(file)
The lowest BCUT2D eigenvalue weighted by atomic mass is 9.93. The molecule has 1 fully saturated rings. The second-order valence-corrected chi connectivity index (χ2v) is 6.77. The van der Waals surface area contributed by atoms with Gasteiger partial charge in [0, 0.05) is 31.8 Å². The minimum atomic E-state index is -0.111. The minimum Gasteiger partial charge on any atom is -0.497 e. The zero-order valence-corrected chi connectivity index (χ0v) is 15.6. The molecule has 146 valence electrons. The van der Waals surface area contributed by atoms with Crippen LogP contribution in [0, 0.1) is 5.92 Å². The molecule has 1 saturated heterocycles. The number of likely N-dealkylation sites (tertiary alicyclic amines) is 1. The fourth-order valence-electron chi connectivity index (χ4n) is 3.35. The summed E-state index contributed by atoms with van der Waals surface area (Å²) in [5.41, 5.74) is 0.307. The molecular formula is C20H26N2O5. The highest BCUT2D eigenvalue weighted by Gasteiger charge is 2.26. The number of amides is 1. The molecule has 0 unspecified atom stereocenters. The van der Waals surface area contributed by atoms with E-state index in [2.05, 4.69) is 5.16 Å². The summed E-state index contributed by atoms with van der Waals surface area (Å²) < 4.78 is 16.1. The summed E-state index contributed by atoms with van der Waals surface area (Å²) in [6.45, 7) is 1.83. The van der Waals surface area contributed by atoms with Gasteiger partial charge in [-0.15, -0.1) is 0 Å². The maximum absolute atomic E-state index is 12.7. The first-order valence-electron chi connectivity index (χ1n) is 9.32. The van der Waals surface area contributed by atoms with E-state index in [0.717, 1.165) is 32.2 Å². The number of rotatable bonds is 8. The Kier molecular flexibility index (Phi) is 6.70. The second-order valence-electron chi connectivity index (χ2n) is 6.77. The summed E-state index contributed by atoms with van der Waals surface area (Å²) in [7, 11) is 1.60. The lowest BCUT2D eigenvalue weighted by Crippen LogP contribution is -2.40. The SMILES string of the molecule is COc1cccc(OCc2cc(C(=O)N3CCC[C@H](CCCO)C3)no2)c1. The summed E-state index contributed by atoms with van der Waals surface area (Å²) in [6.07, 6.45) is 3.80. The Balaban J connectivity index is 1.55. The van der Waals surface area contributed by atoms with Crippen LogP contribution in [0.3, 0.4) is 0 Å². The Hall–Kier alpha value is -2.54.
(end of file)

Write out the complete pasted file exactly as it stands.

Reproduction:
The lowest BCUT2D eigenvalue weighted by atomic mass is 9.93. The molecule has 1 fully saturated rings. The second-order valence-corrected chi connectivity index (χ2v) is 6.77. The van der Waals surface area contributed by atoms with Gasteiger partial charge in [0, 0.05) is 31.8 Å². The minimum atomic E-state index is -0.111. The minimum Gasteiger partial charge on any atom is -0.497 e. The zero-order valence-corrected chi connectivity index (χ0v) is 15.6. The molecule has 146 valence electrons. The van der Waals surface area contributed by atoms with Crippen LogP contribution in [0, 0.1) is 5.92 Å². The molecule has 1 saturated heterocycles. The number of likely N-dealkylation sites (tertiary alicyclic amines) is 1. The fourth-order valence-electron chi connectivity index (χ4n) is 3.35. The summed E-state index contributed by atoms with van der Waals surface area (Å²) in [5.41, 5.74) is 0.307. The molecular formula is C20H26N2O5. The highest BCUT2D eigenvalue weighted by Gasteiger charge is 2.26. The number of amides is 1. The molecule has 0 unspecified atom stereocenters. The van der Waals surface area contributed by atoms with E-state index in [2.05, 4.69) is 5.16 Å². The summed E-state index contributed by atoms with van der Waals surface area (Å²) < 4.78 is 16.1. The summed E-state index contributed by atoms with van der Waals surface area (Å²) in [6.45, 7) is 1.83. The van der Waals surface area contributed by atoms with Gasteiger partial charge in [-0.15, -0.1) is 0 Å². The maximum absolute atomic E-state index is 12.7. The first-order valence-electron chi connectivity index (χ1n) is 9.32. The van der Waals surface area contributed by atoms with E-state index in [0.717, 1.165) is 32.2 Å². The number of rotatable bonds is 8. The Kier molecular flexibility index (Phi) is 6.70. The second-order valence-electron chi connectivity index (χ2n) is 6.77. The summed E-state index contributed by atoms with van der Waals surface area (Å²) in [7, 11) is 1.60. The lowest BCUT2D eigenvalue weighted by Crippen LogP contribution is -2.40. The SMILES string of the molecule is COc1cccc(OCc2cc(C(=O)N3CCC[C@H](CCCO)C3)no2)c1. The summed E-state index contributed by atoms with van der Waals surface area (Å²) in [6.07, 6.45) is 3.80. The Balaban J connectivity index is 1.55. The van der Waals surface area contributed by atoms with Crippen LogP contribution in [0.3, 0.4) is 0 Å². The Hall–Kier alpha value is -2.54.